What causes kidney cancer?

Most kidney cancers are sporadic (no obvious cause) however risks include:

  • Smoking

  • Obesity

  • Family history

  • Genetic conditions

  • Renal cysts acquired from chronic kidney failure


How common is kidney cancer?

  • Accounts for 2-3% of adult cancers

  • Men are at higher risk than women


What are the symptoms of kidney cancer?

Most kidney cancers these days are detected incidentally on x-rays (ultrasound or CT scan) during investigations of other problems


Symptoms usually develop in advanced disease and can include:

  • Blood in urine (haematuria)

  • Flank pain

  • Feeling a mass in the abdomen

  • Weight loss


How is kidney cancer diagnosed?

  • Renal masses are most commonly identified on ultrasound and/or CT scan

  • A CT scan of the abdomen is necessary to provide information on size, extent and location prior to determining treatment options

  • A CT chest is routinely performed to look for spread (metastasis) of cancer


What is the role of biopsy of a kidney tumour?

Biopsy is not indicated in most cases, as at least 80% of solid lesions in the kidney detected on CT will be kidney cancers


Biopsy may be indicated if:

  • There is a history of previous cancers elsewhere to rule out metastasis

  • Lymphoma is suspected

  • Tumour is <4cm, to help decide if treatment with surgery is required


How is localised kidney cancer treated?

Surgery is the most effective treatment option for attempting to cure kidney cancer


If the staging x-rays show no spread beyond the kidney, the potential options include:


  1. Radical Nephrectomy: removal of the entire kidney (with tumour) and surrounding fat

  • In most cases this will be performed laparoscopically (key hole)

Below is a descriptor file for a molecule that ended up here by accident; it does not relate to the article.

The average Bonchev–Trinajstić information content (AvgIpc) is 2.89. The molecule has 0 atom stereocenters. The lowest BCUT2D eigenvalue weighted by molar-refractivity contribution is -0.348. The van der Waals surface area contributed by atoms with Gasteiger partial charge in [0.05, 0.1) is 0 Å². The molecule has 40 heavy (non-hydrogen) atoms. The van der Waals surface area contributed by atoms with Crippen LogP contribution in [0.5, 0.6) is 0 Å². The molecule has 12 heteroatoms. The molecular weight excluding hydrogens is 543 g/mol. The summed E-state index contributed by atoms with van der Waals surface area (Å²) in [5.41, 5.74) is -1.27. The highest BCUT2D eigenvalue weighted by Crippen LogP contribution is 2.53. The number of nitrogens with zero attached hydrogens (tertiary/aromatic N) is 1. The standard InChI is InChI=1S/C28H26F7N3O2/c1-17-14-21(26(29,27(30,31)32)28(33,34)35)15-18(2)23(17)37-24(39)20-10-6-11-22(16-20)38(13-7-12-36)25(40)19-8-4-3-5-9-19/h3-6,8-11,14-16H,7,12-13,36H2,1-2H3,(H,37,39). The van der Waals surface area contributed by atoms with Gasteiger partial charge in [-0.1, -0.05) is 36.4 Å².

1. Partial Nephrectomy: removal of just the tumour from the involved kidney, (leaving the majority of healthy kidney behind)

  • Now considered the gold standard treatment option for smaller kidney tumour (usually <4cm)

  • This is usually performed robotically assisted (key hole)

  • This is Particularly beneficial for patients with impaired baseline kidney function or medical conditions which may impair kidney function in the future (e.g. diabetes)


  1. Ablative procedures:

    1. RFA (radiofrequency ablation)

  • Uses thermal energy to ablate the tumour

  • Used in carefully selected patients with small localised kidney tumours not fit for surgery or who don’t want surgery but want some form of treatment

  • It is less effective than surgery, however offers better results than observation

    1. Cryoablation

  • Similar to RFA, but utilises freezing/thawing to ablate the tumour


  1. Observation is an option if:

  • The patient is unfit for surgery due to age or other medical conditions

  • The tumour is very small and slow growing (the risk of a tumour less than 4cm spreading to other organs is only 1-2%)


What if the kidney cancer has spread (metastasised)?

  1. TKI’s (Tyrosine Kinase Inhibitors) and other targeted therapies

  • Standard chemotherapy agents are not effective at treating kidney cancer

  • TKI’s are a relatively new class of drugs that work by reducing the blood vessel growth to the cancer and shrink the tumour

  • These agents will be administered under the care of a medical oncologist

  • Survival can be improved by several months


  1. Radiotherapy:

  • May be used to help control local symptoms from a bleeding kidney cancer if surgery is not possible

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